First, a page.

What is a minke whale? The minke (pronounced min-ki) whale (Balaenoptera acutorostrata) is a baleen whale. This means it is a filter feeder, straining tiny fish or plankton from the water by using hundreds of horny baleen plates that hang from its upper jaws. These have bristly edges that mesh to form a filter. The minke whale is the smallest of the seven great whales species. 

What does it look like? This whale has a narrow and sharply triangular head on which there is a single raised ridge. The colouring is dark bluish-grey above. The pleated throat and other underparts are lighter and the average length is eight metres. Minke whales arch their backs while diving but do not raise their tail flukes. Their blows are about two to three metres high.

Where does it live? Although it is thought to be abundant in all the world’s oceans, the minke whale is only occasionally seen by boaters off WA’s coast. Because of their smaller size, in the past it was not economical to harvest minke whales while other baleen whale species were still abundant. Because of this, minkes still occur in large numbers and are widespread from polar areas to the tropics, although they are much less common in tropical areas. The world population could number around 400,000. The species was traditionally hunted in places such as Canada, Scandinavia and Japan. They are now protected by international law.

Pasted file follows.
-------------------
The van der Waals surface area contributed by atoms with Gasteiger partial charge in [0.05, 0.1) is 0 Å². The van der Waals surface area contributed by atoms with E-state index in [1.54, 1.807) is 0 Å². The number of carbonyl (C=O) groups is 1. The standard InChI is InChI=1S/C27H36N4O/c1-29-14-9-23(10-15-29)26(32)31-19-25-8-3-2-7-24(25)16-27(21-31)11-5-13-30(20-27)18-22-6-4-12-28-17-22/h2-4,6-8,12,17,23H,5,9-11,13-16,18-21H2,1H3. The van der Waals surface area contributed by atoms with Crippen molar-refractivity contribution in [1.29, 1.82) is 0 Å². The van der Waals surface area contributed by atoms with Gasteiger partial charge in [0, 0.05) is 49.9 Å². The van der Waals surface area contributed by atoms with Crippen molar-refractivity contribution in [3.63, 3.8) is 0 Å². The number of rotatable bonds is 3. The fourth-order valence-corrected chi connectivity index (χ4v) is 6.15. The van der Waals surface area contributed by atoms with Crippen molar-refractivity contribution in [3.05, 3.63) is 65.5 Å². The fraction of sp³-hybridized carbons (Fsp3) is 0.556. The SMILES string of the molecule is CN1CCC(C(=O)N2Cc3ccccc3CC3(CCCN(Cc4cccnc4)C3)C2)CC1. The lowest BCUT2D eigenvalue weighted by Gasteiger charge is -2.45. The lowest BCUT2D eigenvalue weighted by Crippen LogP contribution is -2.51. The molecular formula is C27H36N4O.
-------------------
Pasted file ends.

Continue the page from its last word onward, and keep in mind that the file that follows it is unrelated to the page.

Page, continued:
What does it eat and how? Like blue whales and humpbacks, minke whales have pleated throats that allow them to take in large quantities of water from which they strain small shoaling fish or plankton.

Behaviour: Minke whales are found alone or in groups of two or three. They are inquisitive and often breach and engage in spy hopping.

Breeding and caring for young: Females give birth to a single calf about 2.5 metres long in winter.

Protecting the minke whale: Individual minke whales have been known strand, but there are very few records of such strandings along the Western Australian coast. If you find a stranded or entangled whale, please immediately call the Wildcare Helpline so that specially trained department staff can help the animal.

Minke Whale